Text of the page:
- In Moral vs. Merciless, due to the Idol Bonds twist, there were two standard pre-merge idols which worked as standard, however had to be played pre-merge or they'd become null-and-void. Alternatively, if both members of an "idol bond duo" made it to the merge, they'd receive one hidden immunity idol to share between them. This also meant that there was no extra idol placed into the game post-merge.
- A new kind of idol was introduced in Cursed Hand, called the Neglect and Reflect Idol, which had the power to not only void votes against the person it was played on, but also change those voided votes to whomever the now protected castaway voted for. As a special idol, it was only available to be found by castaways who were swapped due to the Cursed Hand twist. The special idol returned for Reclamation, this time as part of the second-placed tribe's Viewer's Chieftain twist.
- In Second Chances and Unfinished Business the Instant Idols twist changed the way you could receive idols. Now, at two selected points in the game, the castaways were offered the chance to get a free idol, but would receive a pre-set consequence for taking one.
- In Eritrea the Flexible Idols twist introduced the ability to steal idols. When an idol was found, the owner had to hide it on a numbered board. If another player correctly guessed the place on the board where the idol was hidden, then they stole the idol from that player for themselves.
- In New Zealand the Risky Reward twist offered the chance for pairs of castaways to team up on Day 1 and share a hidden immunity idol, at the cost of having one of their castaways per-idol be unable to compete in the next two challenges for their tribe. A total of five shared idols were given out, and no other idols were up for grabs this season.
- In Kiribati, Canary Islands and Ragnarok the Blackjack Idols twist forced the castaways to first beat the host in a round of blackjack to gain a hidden immunity idol clue. However it had a benefit, as anyone who managed to get 21 would outright receive an idol, meaning many opportunities for idols were up for grabs.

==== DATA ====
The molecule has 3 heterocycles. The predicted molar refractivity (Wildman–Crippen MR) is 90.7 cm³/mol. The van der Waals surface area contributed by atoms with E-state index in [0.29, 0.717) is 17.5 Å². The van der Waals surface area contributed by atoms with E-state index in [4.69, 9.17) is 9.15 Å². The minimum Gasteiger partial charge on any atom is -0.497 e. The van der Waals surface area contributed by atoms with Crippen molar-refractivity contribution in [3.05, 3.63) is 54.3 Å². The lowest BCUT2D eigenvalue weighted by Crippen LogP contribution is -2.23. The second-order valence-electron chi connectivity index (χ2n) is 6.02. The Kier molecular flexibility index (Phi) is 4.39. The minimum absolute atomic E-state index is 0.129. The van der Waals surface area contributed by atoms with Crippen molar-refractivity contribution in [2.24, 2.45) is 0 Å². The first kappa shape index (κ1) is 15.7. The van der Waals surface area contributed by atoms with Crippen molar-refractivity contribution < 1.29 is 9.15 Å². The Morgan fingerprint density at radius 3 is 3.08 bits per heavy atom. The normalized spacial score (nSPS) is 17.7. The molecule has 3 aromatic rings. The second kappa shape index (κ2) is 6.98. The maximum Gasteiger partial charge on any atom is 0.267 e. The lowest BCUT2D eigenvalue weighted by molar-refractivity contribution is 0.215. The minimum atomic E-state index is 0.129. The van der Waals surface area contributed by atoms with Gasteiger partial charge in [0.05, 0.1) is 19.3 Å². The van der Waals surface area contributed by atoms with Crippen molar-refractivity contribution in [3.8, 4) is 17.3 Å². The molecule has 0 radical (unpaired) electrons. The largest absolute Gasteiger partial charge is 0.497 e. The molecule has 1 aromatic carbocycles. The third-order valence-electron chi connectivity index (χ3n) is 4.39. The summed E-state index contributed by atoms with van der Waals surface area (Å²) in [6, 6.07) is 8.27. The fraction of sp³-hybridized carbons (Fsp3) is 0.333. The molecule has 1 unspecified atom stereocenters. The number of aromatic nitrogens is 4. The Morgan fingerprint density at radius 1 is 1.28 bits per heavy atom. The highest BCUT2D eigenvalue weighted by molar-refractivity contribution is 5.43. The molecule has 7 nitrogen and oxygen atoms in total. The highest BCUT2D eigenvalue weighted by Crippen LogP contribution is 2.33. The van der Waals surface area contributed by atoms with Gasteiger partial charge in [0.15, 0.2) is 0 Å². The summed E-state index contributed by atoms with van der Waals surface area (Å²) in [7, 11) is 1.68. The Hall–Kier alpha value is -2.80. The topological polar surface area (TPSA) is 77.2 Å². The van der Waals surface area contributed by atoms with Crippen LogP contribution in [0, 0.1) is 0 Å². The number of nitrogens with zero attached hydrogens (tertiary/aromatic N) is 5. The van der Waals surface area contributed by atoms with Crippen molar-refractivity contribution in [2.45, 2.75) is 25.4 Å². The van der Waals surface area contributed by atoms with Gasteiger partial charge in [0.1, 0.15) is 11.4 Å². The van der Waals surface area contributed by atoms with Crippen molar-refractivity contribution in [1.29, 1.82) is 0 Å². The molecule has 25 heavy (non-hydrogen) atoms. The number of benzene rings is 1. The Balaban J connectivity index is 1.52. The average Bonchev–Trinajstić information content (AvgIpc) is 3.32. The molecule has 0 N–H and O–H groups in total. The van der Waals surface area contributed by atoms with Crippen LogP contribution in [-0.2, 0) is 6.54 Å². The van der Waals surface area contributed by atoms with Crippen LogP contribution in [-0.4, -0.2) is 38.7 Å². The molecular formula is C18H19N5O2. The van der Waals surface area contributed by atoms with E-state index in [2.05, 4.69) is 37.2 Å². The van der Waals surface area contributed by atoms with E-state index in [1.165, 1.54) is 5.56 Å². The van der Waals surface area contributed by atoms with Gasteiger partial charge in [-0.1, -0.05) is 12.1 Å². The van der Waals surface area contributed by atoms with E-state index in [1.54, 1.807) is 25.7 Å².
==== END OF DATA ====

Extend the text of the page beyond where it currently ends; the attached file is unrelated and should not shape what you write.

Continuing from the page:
- In Puerto Rico the Top of the Heap twist allowed three people, voted by the other castaways, to switch out the power they would receive for a public hidden immunity idol, but no one took this option.
- In Solomon Islands, the Fake Idols twist changed the rules on answering an idol clue correctly. From now all castaways who answered correctly were only told they may have found the idol, only discovering if they possessed the true idol (by answering correctly first) by playing it at Tribal Council.
- In Indonesia the Share or Steal twist forced the Fused Together pairs into a "prisoner's dilemma" at the start of the season, where they had to vote to either share an idol between them, or take a chance to steal it for themselves, at the risk of potentially losing it altogether.
- A new kind of idol was introduced in Entitled vs. Earned, called the Revelation Idol, which had the power to not only void votes against the person it was played on, but also publicly reveal who voted for them. This twist entered the game as the merge tribe idol when it landed on the Roulette Wheel.
Effective Use History
This list contains all castaways who had used their Hidden Immunity Idol(s) at a time that they would have been eliminated/tied for having the highest votes if they had not played it, eliminating the castaway with the next highest number of votes.
^1 Dylan gave the Idol to Rhys, who played it on Ben.
^2 Steven gave the Idol to David, who played it on himself.
^3 Piper gave the Idol to Marissa before she was voted out, and Marissa played it on herself later.
^4 Jim gave the Idol to Brendon, who played it on himself.
^5 Rob never used the Idol in Solomon Islands, however, his un-used idol carried over into Worlds Collide due to his advancement from Solomon Islands.
^6 Ashley gave the Idol to Julian, who was voted out with it in his possession.
^7 Connor gave the Idol to Anthony, who was voted out with it in his possession.